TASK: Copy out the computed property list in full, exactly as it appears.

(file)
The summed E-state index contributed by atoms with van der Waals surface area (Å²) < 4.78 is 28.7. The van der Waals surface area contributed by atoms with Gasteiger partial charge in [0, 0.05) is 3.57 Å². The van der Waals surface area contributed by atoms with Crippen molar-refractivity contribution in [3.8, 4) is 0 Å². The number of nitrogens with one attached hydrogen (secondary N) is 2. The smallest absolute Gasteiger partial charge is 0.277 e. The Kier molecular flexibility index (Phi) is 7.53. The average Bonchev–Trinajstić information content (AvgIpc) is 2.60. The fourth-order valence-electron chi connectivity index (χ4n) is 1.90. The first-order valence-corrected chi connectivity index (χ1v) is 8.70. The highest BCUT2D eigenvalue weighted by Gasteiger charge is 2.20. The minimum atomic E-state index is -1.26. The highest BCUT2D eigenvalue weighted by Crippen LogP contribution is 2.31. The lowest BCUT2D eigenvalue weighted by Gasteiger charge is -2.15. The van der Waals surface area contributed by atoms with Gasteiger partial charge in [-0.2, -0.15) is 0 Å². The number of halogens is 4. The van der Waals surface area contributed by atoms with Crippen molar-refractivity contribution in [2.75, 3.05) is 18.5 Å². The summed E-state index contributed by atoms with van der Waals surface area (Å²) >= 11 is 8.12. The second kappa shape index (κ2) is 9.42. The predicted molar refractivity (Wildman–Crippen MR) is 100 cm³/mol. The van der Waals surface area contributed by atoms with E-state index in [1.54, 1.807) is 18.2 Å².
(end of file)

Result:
The summed E-state index contributed by atoms with van der Waals surface area (Å²) < 4.78 is 28.7. The van der Waals surface area contributed by atoms with Gasteiger partial charge in [0, 0.05) is 3.57 Å². The van der Waals surface area contributed by atoms with Crippen molar-refractivity contribution in [3.8, 4) is 0 Å². The number of nitrogens with one attached hydrogen (secondary N) is 2. The smallest absolute Gasteiger partial charge is 0.277 e. The Kier molecular flexibility index (Phi) is 7.53. The average Bonchev–Trinajstić information content (AvgIpc) is 2.60. The fourth-order valence-electron chi connectivity index (χ4n) is 1.90. The first-order valence-corrected chi connectivity index (χ1v) is 8.70. The highest BCUT2D eigenvalue weighted by Gasteiger charge is 2.20. The minimum atomic E-state index is -1.26. The highest BCUT2D eigenvalue weighted by Crippen LogP contribution is 2.31. The lowest BCUT2D eigenvalue weighted by Gasteiger charge is -2.15. The van der Waals surface area contributed by atoms with Gasteiger partial charge in [-0.2, -0.15) is 0 Å². The number of halogens is 4. The van der Waals surface area contributed by atoms with Crippen molar-refractivity contribution in [2.75, 3.05) is 18.5 Å². The summed E-state index contributed by atoms with van der Waals surface area (Å²) >= 11 is 8.12. The second kappa shape index (κ2) is 9.42. The predicted molar refractivity (Wildman–Crippen MR) is 100 cm³/mol. The van der Waals surface area contributed by atoms with E-state index in [1.54, 1.807) is 18.2 Å².